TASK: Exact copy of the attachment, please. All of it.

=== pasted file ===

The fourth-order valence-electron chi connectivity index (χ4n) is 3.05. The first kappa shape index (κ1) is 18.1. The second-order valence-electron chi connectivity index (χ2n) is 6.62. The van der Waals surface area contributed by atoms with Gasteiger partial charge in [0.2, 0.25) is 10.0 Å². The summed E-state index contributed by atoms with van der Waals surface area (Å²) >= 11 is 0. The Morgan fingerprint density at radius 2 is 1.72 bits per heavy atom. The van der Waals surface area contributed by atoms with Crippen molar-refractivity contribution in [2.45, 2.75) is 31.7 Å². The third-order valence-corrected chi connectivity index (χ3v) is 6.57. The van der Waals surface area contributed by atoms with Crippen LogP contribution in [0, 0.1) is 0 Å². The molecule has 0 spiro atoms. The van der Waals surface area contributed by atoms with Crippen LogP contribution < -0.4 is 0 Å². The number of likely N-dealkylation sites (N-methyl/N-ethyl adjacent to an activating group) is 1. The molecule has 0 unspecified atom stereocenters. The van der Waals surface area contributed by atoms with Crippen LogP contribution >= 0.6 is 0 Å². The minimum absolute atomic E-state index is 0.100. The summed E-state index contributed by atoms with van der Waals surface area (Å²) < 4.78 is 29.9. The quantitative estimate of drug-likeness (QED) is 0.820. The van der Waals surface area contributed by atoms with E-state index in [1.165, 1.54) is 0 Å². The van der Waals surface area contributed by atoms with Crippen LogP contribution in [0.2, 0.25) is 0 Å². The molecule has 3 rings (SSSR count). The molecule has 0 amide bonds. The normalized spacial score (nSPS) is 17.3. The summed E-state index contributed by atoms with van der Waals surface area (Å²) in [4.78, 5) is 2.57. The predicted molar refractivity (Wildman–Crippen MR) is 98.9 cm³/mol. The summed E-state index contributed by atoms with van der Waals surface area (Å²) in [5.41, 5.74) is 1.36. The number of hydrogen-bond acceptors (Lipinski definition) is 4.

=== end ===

The fourth-order valence-electron chi connectivity index (χ4n) is 3.05. The first kappa shape index (κ1) is 18.1. The second-order valence-electron chi connectivity index (χ2n) is 6.62. The van der Waals surface area contributed by atoms with Gasteiger partial charge in [0.2, 0.25) is 10.0 Å². The summed E-state index contributed by atoms with van der Waals surface area (Å²) >= 11 is 0. The Morgan fingerprint density at radius 2 is 1.72 bits per heavy atom. The van der Waals surface area contributed by atoms with Crippen molar-refractivity contribution in [2.45, 2.75) is 31.7 Å². The third-order valence-corrected chi connectivity index (χ3v) is 6.57. The van der Waals surface area contributed by atoms with Crippen LogP contribution in [0, 0.1) is 0 Å². The molecule has 0 spiro atoms. The van der Waals surface area contributed by atoms with Crippen LogP contribution < -0.4 is 0 Å². The number of likely N-dealkylation sites (N-methyl/N-ethyl adjacent to an activating group) is 1. The molecule has 0 unspecified atom stereocenters. The van der Waals surface area contributed by atoms with Crippen LogP contribution >= 0.6 is 0 Å². The minimum absolute atomic E-state index is 0.100. The summed E-state index contributed by atoms with van der Waals surface area (Å²) < 4.78 is 29.9. The quantitative estimate of drug-likeness (QED) is 0.820. The van der Waals surface area contributed by atoms with E-state index in [1.165, 1.54) is 0 Å². The van der Waals surface area contributed by atoms with Crippen LogP contribution in [0.2, 0.25) is 0 Å². The molecule has 3 rings (SSSR count). The molecule has 0 amide bonds. The normalized spacial score (nSPS) is 17.3. The summed E-state index contributed by atoms with van der Waals surface area (Å²) in [4.78, 5) is 2.57. The predicted molar refractivity (Wildman–Crippen MR) is 98.9 cm³/mol. The summed E-state index contributed by atoms with van der Waals surface area (Å²) in [5.41, 5.74) is 1.36. The number of hydrogen-bond acceptors (Lipinski definition) is 4.